A Station Truck, sometimes referred to as a Pick-UpIn reference to the direction of travel means towards the major terminus (i.e. towards Kidderminster on the present day SVR) Wagon, was a goods wagon normally attached to a slow goods train or on occasions to a local stopping train. Its purpose was to cater for small consignments that were individually insufficient to form a full wagon load.
Station Trucks on the SVRSevern Valley Railway
The April 1935 issue of the Great Western Railway magazine carried an article on Station Trucks, using the Severn Valley Railway as an example. The following text and accompanying pictures are copied from the magazine.
The GWRGreat Western Railway's use of Station Trucks had begun as early as the 1860s, and was still in use in BRBritish Rail or British Railways days as noted below. The 1876 service timetable (before the opening of the Kidderminster Loop Line) refers to station trucks operating between Worcester and Shrewsbury and others handling goods for the Tenbury Branch. Between around 1910 and the mid-1920s station truck workings were included in the rear pages of service timetables; thereafter separate books were produced which listed all station trucks and the trains involved in their haulage.
The article notes that the Severn Valley's station truck originated from Hockley. The GWRGreat Western Railway’s goods operation were organised into around 14 regions (the number varied over time). Geographically, the Birmingham region included the southern end of the Severn Valley Line from Hartlebury to Eardington, as well as Kidderminster, while Bridgnorth to Shrewsbury fell within the Shrewsbury region. The former region appears to have been allocated responsibility for the Station Truck serving the whole Severn Valley line. Another goods region was centred on Worcester.
The station truck label from February 1935, as depicted in the article, shows that the departure from Hartlebury was at 9.30am. The BR(W) 1948 working timetable still included a 9.30am freight departure from Hartlebury. This was certainly a slow goods, as it did not reach Shrewsbury Coton Hill yard until 6.58pm. The stop at Cressage has a note in the timetable 'To deal with Cattle traffic and perform S.T. work only', the S.T. referring to 'Station Truck'.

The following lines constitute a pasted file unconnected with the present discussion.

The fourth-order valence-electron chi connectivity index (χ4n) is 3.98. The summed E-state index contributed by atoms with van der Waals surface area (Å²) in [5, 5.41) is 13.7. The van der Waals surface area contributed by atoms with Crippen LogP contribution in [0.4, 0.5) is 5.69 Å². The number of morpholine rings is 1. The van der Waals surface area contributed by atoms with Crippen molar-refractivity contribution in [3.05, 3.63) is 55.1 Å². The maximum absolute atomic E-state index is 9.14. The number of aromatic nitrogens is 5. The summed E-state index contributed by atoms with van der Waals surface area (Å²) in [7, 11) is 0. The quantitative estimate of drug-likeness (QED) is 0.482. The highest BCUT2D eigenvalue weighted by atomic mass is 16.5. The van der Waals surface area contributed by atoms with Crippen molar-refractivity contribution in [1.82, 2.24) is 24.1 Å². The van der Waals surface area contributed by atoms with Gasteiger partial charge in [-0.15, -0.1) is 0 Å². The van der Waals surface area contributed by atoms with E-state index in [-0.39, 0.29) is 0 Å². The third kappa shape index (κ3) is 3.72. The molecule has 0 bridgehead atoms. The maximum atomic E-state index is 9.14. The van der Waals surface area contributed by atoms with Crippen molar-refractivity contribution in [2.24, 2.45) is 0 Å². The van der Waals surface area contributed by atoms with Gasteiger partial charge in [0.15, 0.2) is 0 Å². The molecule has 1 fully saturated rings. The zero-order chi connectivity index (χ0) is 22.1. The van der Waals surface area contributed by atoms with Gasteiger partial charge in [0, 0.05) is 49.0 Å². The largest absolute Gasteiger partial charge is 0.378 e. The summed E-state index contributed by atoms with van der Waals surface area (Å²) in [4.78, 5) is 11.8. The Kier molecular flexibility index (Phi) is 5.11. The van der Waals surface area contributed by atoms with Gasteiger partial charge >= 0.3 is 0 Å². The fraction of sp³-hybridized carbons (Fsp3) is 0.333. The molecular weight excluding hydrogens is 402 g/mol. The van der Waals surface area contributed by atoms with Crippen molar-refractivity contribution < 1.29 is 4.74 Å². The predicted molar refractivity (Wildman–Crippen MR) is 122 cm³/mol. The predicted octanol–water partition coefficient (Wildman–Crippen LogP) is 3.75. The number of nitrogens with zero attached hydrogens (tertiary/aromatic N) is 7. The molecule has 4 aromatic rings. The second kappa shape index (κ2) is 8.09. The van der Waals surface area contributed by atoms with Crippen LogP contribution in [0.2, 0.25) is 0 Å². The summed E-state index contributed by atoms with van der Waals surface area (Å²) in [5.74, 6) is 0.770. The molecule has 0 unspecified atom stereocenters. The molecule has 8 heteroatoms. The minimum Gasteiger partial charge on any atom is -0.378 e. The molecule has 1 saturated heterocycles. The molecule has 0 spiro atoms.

Another station truck, No 752, served the Tenbury Branch. Under the system in use in 1914, this was taken from Stourbridge Goods Depot down to Amblecote Goods yard at 6.45am, returning at 8.15am to be attached to the 9.10 Class F Goods departure from Stourbridge Junction to Hereford via Kidderminster, Bewdley and Tenbury Wells.
Although Station Trucks provided a useful service, the weight they carried formed only a fraction of total freight, less than 0.5% in this summary of the total loading of wagons from the Birmingham district for the 4 weeks ended 14 April 1929: 
|Coal and Coke||2,003||16,293|
|Station Trucks||497|| 603
Added en route
Station Trucks in use in October 1893
Some 603 daily workings of station trucks took place, including the following station trucks which served or travelled via the Severn Valley and Tenbury branches:
|1||Paddington||9.50pm||Ironbridge (via Berrington)|
|478||Shrewsbury||1.50pm||Wolverhampton (via SVRSevern Valley Railway)|
|545||Hockley||5.30am||Birkenhead (via SVRSevern Valley Railway)|
|597||Hartlebury||3.20pm||Manchester (via SVRSevern Valley Railway)[note 1]|
Station Trucks in use in June 1923
In 1923 the numbering sequence, which was formerly organised by geographical regions starting from Paddington, became alphabetical, with some 768 trucks now in operation. The following station trucks served or travelled via the Severn Valley and Tenbury branches in June 1923:
|92||Bridgnorth||1.50pm ex Hartlebury||Shrewsbury|
|345||Hockley||3.15am ex Moor St||Tenbury Wells|
|356||Ironbridge||10.15am ex Salop||Hockley|
|357||Ironbridge||8.15am ex Salop||Paddington|
|358||Ironbridge||8.15am ex Salop||Small Heath empties (Mon/Wed)|
|359||Ironbridge||8.15am ex Salop||Worcester|
- Truck no 526 made the 10.48pm return working to Worcester; the timetable did not state whether this was via the SVRSevern Valley Railway.